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More incarcerated individuals will have access to substance use disorder treatment in the coming months

Rebecca Smith

The Missouri Department of Corrections is expanding its medication-assisted treatment program, making more types of medication available to more people in prison.

Medication-assisted treatment, or MAT, combines psycho-social treatment with medications that reduces cravings associated with withdrawal and relapse in patients with opioid or alcohol use disorders.

The program expansion is funded in part by funds the Missouri Department of Corrections received – $4 million a year for the foreseeable future – from a class action lawsuit last year against Purdue Pharma. Purdue is an OxyContin manufacturer sued for its role in the opioid addiction crisis.

Previously, the DOC only provided inpatient MAT to inmates undergoing court-ordered rehab as part of their sentencing –including injectable drugs like Vivitrol.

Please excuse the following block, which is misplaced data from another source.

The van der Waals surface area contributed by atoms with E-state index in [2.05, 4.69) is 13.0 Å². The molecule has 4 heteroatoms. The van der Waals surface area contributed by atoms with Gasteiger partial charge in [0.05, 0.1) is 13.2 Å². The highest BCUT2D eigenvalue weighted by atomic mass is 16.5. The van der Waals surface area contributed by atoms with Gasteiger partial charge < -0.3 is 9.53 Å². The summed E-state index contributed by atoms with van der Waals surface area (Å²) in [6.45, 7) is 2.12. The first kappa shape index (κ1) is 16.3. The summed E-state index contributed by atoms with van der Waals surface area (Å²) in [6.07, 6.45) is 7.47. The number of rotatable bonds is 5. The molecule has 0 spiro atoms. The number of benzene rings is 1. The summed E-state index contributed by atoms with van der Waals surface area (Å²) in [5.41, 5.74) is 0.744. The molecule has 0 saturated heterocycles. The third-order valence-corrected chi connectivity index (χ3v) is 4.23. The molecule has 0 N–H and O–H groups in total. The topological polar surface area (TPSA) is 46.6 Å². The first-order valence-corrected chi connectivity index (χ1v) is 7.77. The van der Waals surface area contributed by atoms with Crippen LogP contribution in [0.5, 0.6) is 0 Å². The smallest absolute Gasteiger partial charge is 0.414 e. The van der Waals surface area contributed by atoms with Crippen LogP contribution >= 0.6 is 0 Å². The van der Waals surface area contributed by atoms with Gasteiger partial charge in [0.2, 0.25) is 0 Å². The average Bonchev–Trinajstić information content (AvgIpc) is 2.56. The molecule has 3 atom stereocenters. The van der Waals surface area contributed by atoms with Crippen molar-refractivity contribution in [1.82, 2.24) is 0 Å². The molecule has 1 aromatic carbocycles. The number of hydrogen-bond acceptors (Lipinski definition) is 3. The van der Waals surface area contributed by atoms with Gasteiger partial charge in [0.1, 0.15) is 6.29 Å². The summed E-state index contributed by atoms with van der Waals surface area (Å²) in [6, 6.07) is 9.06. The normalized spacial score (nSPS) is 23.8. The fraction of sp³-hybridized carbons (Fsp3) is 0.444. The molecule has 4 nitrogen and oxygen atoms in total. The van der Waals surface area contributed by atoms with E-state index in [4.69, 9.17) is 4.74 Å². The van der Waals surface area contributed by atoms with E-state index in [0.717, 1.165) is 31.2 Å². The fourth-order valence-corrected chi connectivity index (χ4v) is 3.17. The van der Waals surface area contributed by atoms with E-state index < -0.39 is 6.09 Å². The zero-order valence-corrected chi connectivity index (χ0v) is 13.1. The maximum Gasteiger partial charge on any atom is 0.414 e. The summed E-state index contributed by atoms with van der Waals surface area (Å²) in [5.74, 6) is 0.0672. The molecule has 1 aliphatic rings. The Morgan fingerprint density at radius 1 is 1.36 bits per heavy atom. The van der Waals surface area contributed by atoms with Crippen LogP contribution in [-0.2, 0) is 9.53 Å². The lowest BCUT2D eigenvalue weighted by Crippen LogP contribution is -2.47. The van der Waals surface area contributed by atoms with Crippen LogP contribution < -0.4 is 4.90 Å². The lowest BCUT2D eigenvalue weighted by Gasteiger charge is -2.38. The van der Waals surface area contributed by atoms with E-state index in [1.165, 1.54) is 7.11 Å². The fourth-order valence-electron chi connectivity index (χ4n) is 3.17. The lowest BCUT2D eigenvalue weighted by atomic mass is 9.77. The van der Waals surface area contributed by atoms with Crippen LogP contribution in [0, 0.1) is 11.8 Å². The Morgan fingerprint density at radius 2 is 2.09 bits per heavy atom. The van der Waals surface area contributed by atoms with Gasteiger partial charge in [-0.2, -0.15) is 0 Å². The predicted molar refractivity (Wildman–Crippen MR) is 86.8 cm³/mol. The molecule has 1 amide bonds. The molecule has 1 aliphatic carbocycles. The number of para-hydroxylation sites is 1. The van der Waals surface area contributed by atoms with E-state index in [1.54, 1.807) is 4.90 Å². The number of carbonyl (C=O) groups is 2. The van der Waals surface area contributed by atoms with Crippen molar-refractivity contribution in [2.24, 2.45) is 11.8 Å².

Scott O’Kelly, the assistant director in the Division of Offender Rehabilitative Services, said the DOC will soon provide MAT to any incarcerated people with substance use disorders when it’s medically appropriate.

“So prior to this, really all we could use was … Vivitrol injections and this opened it up to be able to prescribe everything, and it's going to be good,” O’Kelly said. “And we're still in the process of rolling that out. Because it's a … pretty big change for us and you know, a lot of moving parts.”

After the Missouri Legislature updated the Missouri Revised Statutes Chapter 191 in August 2021, MAT came to include five injectable treatments in addition to Vivitrol. These medications will also be available to all eligible inmates.

O’Kelly added that the DOC will also be able to provide oral medication within the next few months.

Sophia Anderson is a journalism and sociology double-major, emphasizing in investigative and data reporting for digital and radio.
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